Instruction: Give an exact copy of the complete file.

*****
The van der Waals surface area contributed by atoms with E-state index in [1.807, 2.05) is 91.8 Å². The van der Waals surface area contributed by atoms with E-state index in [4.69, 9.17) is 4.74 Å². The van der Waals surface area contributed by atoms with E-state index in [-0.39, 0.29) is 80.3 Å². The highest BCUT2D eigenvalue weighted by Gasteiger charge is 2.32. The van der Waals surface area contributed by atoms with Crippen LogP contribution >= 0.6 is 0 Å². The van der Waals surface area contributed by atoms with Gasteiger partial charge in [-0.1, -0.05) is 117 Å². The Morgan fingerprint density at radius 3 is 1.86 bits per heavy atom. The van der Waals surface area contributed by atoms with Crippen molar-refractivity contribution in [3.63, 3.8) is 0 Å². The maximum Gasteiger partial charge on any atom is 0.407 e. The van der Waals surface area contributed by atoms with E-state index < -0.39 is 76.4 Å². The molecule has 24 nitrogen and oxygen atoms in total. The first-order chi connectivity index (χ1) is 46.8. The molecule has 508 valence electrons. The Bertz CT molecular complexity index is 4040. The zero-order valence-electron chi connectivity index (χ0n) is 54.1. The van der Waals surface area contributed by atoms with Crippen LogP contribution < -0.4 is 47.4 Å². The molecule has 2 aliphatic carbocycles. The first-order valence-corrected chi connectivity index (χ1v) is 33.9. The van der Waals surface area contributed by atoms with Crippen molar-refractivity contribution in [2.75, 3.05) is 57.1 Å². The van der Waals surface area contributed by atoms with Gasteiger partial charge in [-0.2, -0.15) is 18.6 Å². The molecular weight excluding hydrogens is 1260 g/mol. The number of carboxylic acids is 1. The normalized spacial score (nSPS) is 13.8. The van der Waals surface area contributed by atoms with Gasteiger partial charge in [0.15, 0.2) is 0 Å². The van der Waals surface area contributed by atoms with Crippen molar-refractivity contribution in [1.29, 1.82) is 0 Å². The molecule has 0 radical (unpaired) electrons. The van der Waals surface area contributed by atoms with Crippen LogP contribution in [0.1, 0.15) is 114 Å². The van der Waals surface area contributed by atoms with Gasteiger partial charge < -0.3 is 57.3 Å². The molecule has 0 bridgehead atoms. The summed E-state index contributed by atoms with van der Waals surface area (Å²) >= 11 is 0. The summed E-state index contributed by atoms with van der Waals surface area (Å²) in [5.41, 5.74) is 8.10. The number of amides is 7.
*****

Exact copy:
The van der Waals surface area contributed by atoms with E-state index in [1.807, 2.05) is 91.8 Å². The van der Waals surface area contributed by atoms with E-state index in [4.69, 9.17) is 4.74 Å². The van der Waals surface area contributed by atoms with E-state index in [-0.39, 0.29) is 80.3 Å². The highest BCUT2D eigenvalue weighted by Gasteiger charge is 2.32. The van der Waals surface area contributed by atoms with Crippen LogP contribution >= 0.6 is 0 Å². The van der Waals surface area contributed by atoms with Gasteiger partial charge in [-0.1, -0.05) is 117 Å². The Morgan fingerprint density at radius 3 is 1.86 bits per heavy atom. The van der Waals surface area contributed by atoms with Crippen molar-refractivity contribution in [3.63, 3.8) is 0 Å². The maximum Gasteiger partial charge on any atom is 0.407 e. The van der Waals surface area contributed by atoms with E-state index < -0.39 is 76.4 Å². The molecule has 24 nitrogen and oxygen atoms in total. The first-order chi connectivity index (χ1) is 46.8. The molecule has 508 valence electrons. The Bertz CT molecular complexity index is 4040. The zero-order valence-electron chi connectivity index (χ0n) is 54.1. The van der Waals surface area contributed by atoms with Crippen LogP contribution < -0.4 is 47.4 Å². The molecule has 2 aliphatic carbocycles. The first-order valence-corrected chi connectivity index (χ1v) is 33.9. The van der Waals surface area contributed by atoms with Crippen molar-refractivity contribution in [2.75, 3.05) is 57.1 Å². The van der Waals surface area contributed by atoms with Gasteiger partial charge in [-0.2, -0.15) is 18.6 Å². The molecular weight excluding hydrogens is 1260 g/mol. The number of carboxylic acids is 1. The normalized spacial score (nSPS) is 13.8. The van der Waals surface area contributed by atoms with Gasteiger partial charge in [0.15, 0.2) is 0 Å². The van der Waals surface area contributed by atoms with Crippen molar-refractivity contribution in [1.29, 1.82) is 0 Å². The molecule has 0 radical (unpaired) electrons. The van der Waals surface area contributed by atoms with Crippen LogP contribution in [0.1, 0.15) is 114 Å². The van der Waals surface area contributed by atoms with Gasteiger partial charge < -0.3 is 57.3 Å². The molecule has 0 bridgehead atoms. The summed E-state index contributed by atoms with van der Waals surface area (Å²) >= 11 is 0. The summed E-state index contributed by atoms with van der Waals surface area (Å²) in [5.41, 5.74) is 8.10. The number of amides is 7.